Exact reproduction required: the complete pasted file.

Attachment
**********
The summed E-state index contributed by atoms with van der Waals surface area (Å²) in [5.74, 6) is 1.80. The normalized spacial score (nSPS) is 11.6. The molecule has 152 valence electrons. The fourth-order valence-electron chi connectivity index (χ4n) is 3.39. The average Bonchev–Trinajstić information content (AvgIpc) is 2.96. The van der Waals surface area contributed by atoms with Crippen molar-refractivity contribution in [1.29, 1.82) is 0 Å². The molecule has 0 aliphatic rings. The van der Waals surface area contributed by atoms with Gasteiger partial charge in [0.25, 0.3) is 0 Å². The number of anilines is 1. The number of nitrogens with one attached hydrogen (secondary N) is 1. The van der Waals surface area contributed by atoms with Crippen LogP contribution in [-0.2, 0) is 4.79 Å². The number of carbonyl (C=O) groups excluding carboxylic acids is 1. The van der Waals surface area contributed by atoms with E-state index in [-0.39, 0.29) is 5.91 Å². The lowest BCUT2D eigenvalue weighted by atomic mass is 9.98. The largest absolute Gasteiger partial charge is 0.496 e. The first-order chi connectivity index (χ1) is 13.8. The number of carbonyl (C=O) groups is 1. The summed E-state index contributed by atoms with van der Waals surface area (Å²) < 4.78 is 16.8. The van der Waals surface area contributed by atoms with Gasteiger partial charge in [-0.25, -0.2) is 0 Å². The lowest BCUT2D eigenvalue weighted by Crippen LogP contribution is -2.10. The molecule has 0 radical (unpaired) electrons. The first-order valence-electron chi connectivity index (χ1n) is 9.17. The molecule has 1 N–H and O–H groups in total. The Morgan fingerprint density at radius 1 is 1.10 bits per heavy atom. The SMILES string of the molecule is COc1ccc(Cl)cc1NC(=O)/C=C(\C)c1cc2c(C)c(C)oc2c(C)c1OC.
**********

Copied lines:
The summed E-state index contributed by atoms with van der Waals surface area (Å²) in [5.74, 6) is 1.80. The normalized spacial score (nSPS) is 11.6. The molecule has 152 valence electrons. The fourth-order valence-electron chi connectivity index (χ4n) is 3.39. The average Bonchev–Trinajstić information content (AvgIpc) is 2.96. The van der Waals surface area contributed by atoms with Crippen molar-refractivity contribution in [1.29, 1.82) is 0 Å². The molecule has 0 aliphatic rings. The van der Waals surface area contributed by atoms with Gasteiger partial charge in [0.25, 0.3) is 0 Å². The number of anilines is 1. The number of nitrogens with one attached hydrogen (secondary N) is 1. The van der Waals surface area contributed by atoms with Crippen LogP contribution in [-0.2, 0) is 4.79 Å². The number of carbonyl (C=O) groups excluding carboxylic acids is 1. The van der Waals surface area contributed by atoms with E-state index in [-0.39, 0.29) is 5.91 Å². The lowest BCUT2D eigenvalue weighted by atomic mass is 9.98. The largest absolute Gasteiger partial charge is 0.496 e. The first-order chi connectivity index (χ1) is 13.8. The number of carbonyl (C=O) groups is 1. The summed E-state index contributed by atoms with van der Waals surface area (Å²) < 4.78 is 16.8. The van der Waals surface area contributed by atoms with Gasteiger partial charge in [-0.25, -0.2) is 0 Å². The lowest BCUT2D eigenvalue weighted by Crippen LogP contribution is -2.10. The molecule has 0 radical (unpaired) electrons. The first-order valence-electron chi connectivity index (χ1n) is 9.17. The molecule has 1 N–H and O–H groups in total. The Morgan fingerprint density at radius 1 is 1.10 bits per heavy atom. The SMILES string of the molecule is COc1ccc(Cl)cc1NC(=O)/C=C(\C)c1cc2c(C)c(C)oc2c(C)c1OC.